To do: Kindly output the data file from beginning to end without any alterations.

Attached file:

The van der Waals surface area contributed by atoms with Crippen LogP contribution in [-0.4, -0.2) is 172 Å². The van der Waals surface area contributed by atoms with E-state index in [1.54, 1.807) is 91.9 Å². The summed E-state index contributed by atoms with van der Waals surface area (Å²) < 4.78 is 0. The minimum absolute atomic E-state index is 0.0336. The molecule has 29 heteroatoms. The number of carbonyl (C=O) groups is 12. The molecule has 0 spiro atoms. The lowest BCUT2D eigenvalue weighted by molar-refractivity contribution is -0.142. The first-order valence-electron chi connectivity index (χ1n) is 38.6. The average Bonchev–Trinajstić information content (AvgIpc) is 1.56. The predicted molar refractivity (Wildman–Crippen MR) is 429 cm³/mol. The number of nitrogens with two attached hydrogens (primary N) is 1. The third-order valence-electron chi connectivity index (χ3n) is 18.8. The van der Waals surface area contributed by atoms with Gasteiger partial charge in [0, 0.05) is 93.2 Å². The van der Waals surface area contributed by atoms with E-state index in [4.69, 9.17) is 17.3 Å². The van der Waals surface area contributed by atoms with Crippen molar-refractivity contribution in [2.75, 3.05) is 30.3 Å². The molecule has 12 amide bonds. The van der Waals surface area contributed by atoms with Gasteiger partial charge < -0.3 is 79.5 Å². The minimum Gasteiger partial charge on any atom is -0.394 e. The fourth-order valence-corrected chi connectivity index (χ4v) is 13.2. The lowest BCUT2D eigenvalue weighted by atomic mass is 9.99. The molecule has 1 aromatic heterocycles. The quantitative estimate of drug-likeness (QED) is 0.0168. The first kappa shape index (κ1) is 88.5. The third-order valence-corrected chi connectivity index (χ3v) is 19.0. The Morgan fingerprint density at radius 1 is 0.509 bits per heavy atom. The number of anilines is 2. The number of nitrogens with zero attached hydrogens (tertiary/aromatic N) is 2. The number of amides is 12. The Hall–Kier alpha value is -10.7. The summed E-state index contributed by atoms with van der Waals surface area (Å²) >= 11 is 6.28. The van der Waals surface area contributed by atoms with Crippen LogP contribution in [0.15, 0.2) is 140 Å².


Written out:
The van der Waals surface area contributed by atoms with Crippen LogP contribution in [-0.4, -0.2) is 172 Å². The van der Waals surface area contributed by atoms with E-state index in [1.54, 1.807) is 91.9 Å². The summed E-state index contributed by atoms with van der Waals surface area (Å²) < 4.78 is 0. The minimum absolute atomic E-state index is 0.0336. The molecule has 29 heteroatoms. The number of carbonyl (C=O) groups is 12. The molecule has 0 spiro atoms. The lowest BCUT2D eigenvalue weighted by molar-refractivity contribution is -0.142. The first-order valence-electron chi connectivity index (χ1n) is 38.6. The average Bonchev–Trinajstić information content (AvgIpc) is 1.56. The predicted molar refractivity (Wildman–Crippen MR) is 429 cm³/mol. The number of nitrogens with two attached hydrogens (primary N) is 1. The third-order valence-electron chi connectivity index (χ3n) is 18.8. The van der Waals surface area contributed by atoms with Gasteiger partial charge in [0, 0.05) is 93.2 Å². The van der Waals surface area contributed by atoms with E-state index in [4.69, 9.17) is 17.3 Å². The van der Waals surface area contributed by atoms with Crippen molar-refractivity contribution in [2.75, 3.05) is 30.3 Å². The molecule has 12 amide bonds. The van der Waals surface area contributed by atoms with Gasteiger partial charge < -0.3 is 79.5 Å². The minimum Gasteiger partial charge on any atom is -0.394 e. The fourth-order valence-corrected chi connectivity index (χ4v) is 13.2. The lowest BCUT2D eigenvalue weighted by atomic mass is 9.99. The molecule has 1 aromatic heterocycles. The quantitative estimate of drug-likeness (QED) is 0.0168. The first kappa shape index (κ1) is 88.5. The third-order valence-corrected chi connectivity index (χ3v) is 19.0. The Morgan fingerprint density at radius 1 is 0.509 bits per heavy atom. The number of anilines is 2. The number of nitrogens with zero attached hydrogens (tertiary/aromatic N) is 2. The number of amides is 12. The Hall–Kier alpha value is -10.7. The summed E-state index contributed by atoms with van der Waals surface area (Å²) >= 11 is 6.28. The van der Waals surface area contributed by atoms with Crippen LogP contribution in [0.15, 0.2) is 140 Å².